Those were the side effects of a rhythm-less Heat team that's undergone serious shifts in the process of finding the right alchemy to win matchups. They're an undersized roster with or without Wade, but their best defensive lineup from last year featured 6-foot-8 Udonis Haslem at center alongside Bosh and James. This season, Haslem appeared in only 26 games in the season's first half because his defense no longer provided enough of an advantage to make up for his lack of scoring. Through mid-February, he was shooting a career low field goal percentage (38.6 percent through Feb. 11) and also giving up boards to bigger players, which led to a plus/minus of -4.6 when he was on the court in limited stretches.

With Haslem's ineffectual play, the Heat's top defensive lineup was out of commission. Wade's sporadic absences have also meant that Spoelstra has been without his most efficient offensive lineup. Miami's offensive A-Team -- the lineup of Battier, Bosh, Chalmers, James and Wade -- was the league's highest-rated offensive group (11.4 points per 100 possessions) in 2012-13, out of five-man lineups who played more than 300 min together. That A-Team buried opponents with their firepower -- and a 97.5 defensive rating. 

Spoelstra's recourse has been to squeeze even more out of his Plan B grouping, which swaps in Battier for Wade. That crew played only 91 minutes together last year, total. It's now Spoelstra's second most frequently-used lineup. Pressed into service for the shooters' ability to spread the floor, Plan B is now defending better as a unit than it did last year (103.8 Defensive Rating vs. 107.5 in 12-13). 

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After a rough beginning, Erik Spoelstra and his superstar team have managed to understand one another. (USA TODAY Sports)

It's not a smothering measure, but that improvement has been of critical importance. Aside from seeing more floor time, Plan B's ability to get stops covers for the suddenly stumbling offense. Battier famously hit 6 of 8 threes in last year's Game 7 of the NBA Finals and 45 percent from three for the season last year; this year he's cooled to 33.3 percent from beyond the arc. The group's uptick in defense means that despite having gone cold -- and old -- the group's not ceding points when they're on the court (they're still +12.5).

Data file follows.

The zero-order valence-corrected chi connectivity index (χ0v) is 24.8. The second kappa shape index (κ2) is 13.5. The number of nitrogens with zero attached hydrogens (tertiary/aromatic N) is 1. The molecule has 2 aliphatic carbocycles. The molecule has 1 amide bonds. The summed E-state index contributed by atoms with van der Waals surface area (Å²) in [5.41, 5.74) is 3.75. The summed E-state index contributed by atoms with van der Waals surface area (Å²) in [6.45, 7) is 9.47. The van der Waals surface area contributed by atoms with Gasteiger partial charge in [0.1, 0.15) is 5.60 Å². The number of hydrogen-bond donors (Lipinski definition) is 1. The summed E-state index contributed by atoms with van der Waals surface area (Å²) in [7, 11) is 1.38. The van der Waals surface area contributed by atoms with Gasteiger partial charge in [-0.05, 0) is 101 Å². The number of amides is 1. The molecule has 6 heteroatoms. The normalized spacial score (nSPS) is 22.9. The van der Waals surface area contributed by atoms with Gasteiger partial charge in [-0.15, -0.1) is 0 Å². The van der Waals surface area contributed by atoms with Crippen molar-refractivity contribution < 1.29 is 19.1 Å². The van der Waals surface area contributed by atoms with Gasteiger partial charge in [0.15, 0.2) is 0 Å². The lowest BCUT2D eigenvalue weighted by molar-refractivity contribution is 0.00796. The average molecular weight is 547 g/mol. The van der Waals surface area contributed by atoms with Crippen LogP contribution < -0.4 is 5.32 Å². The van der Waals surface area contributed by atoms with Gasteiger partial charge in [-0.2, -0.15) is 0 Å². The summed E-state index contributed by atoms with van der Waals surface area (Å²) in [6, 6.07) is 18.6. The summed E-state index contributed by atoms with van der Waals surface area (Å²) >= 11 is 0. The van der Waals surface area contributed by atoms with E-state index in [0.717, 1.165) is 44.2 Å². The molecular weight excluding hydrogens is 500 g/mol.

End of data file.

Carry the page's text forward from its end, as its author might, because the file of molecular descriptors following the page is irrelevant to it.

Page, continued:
Spoelstra has had to cobble together matchups to win games a possession at a time. And, yet, the rap is that his players make his a glamour job. When observers talk about good coaching, Spoelstra will always suffer in any breakdown, because it's hard for outsiders to tell where LeBron's brilliance or Pat Riley's influence ends and Spo's expertise begins. But guys in the trenches know.

"We talk about it, which teams are coached well," says Brooklyn Nets forward Joe Johnson. "When that happens it's about the respect that players have for their coaches. And then coaches putting them in the right position to succeed. A little bit of both."

There's a respect for coaches who tinker well, like Spoelstra has done, because the roadmap for putting together successful stretches changes depending on who's hot and who's struggling. The mark of a good coach in today's NBA is getting players to buy into experiments -- and having those experiments pay off.

What is obvious is that, in his time as head coach, Spoelstra has engendered respect that's harder to come by for a guy who wasn't a pro himself. This year's buzzed-about coaches were players who may have gotten a "been-there too" bump from their players initially -- Jason Kidd in Brooklyn and Jeff Hornacek in Phoenix. It's a different path for guys who emerge from the video room.